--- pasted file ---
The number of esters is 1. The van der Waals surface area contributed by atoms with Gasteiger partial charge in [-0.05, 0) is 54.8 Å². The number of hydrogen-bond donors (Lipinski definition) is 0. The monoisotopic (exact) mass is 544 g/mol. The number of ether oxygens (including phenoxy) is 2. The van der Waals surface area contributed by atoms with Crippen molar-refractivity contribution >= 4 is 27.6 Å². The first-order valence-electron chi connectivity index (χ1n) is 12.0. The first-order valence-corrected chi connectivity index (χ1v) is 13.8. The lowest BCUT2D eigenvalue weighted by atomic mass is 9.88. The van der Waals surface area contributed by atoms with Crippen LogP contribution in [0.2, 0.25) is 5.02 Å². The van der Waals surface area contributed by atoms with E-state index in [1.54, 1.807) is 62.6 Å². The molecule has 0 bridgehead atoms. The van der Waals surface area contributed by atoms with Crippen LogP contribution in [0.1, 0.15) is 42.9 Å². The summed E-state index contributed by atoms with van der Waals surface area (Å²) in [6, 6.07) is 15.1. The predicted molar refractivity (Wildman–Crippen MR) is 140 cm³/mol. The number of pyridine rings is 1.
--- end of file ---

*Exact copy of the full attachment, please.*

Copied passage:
The number of esters is 1. The van der Waals surface area contributed by atoms with Gasteiger partial charge in [-0.05, 0) is 54.8 Å². The number of hydrogen-bond donors (Lipinski definition) is 0. The monoisotopic (exact) mass is 544 g/mol. The number of ether oxygens (including phenoxy) is 2. The van der Waals surface area contributed by atoms with Crippen molar-refractivity contribution >= 4 is 27.6 Å². The first-order valence-electron chi connectivity index (χ1n) is 12.0. The first-order valence-corrected chi connectivity index (χ1v) is 13.8. The lowest BCUT2D eigenvalue weighted by atomic mass is 9.88. The van der Waals surface area contributed by atoms with Crippen LogP contribution in [0.2, 0.25) is 5.02 Å². The van der Waals surface area contributed by atoms with E-state index in [1.54, 1.807) is 62.6 Å². The molecule has 0 bridgehead atoms. The van der Waals surface area contributed by atoms with Crippen LogP contribution in [0.1, 0.15) is 42.9 Å². The summed E-state index contributed by atoms with van der Waals surface area (Å²) in [6, 6.07) is 15.1. The predicted molar refractivity (Wildman–Crippen MR) is 140 cm³/mol. The number of pyridine rings is 1.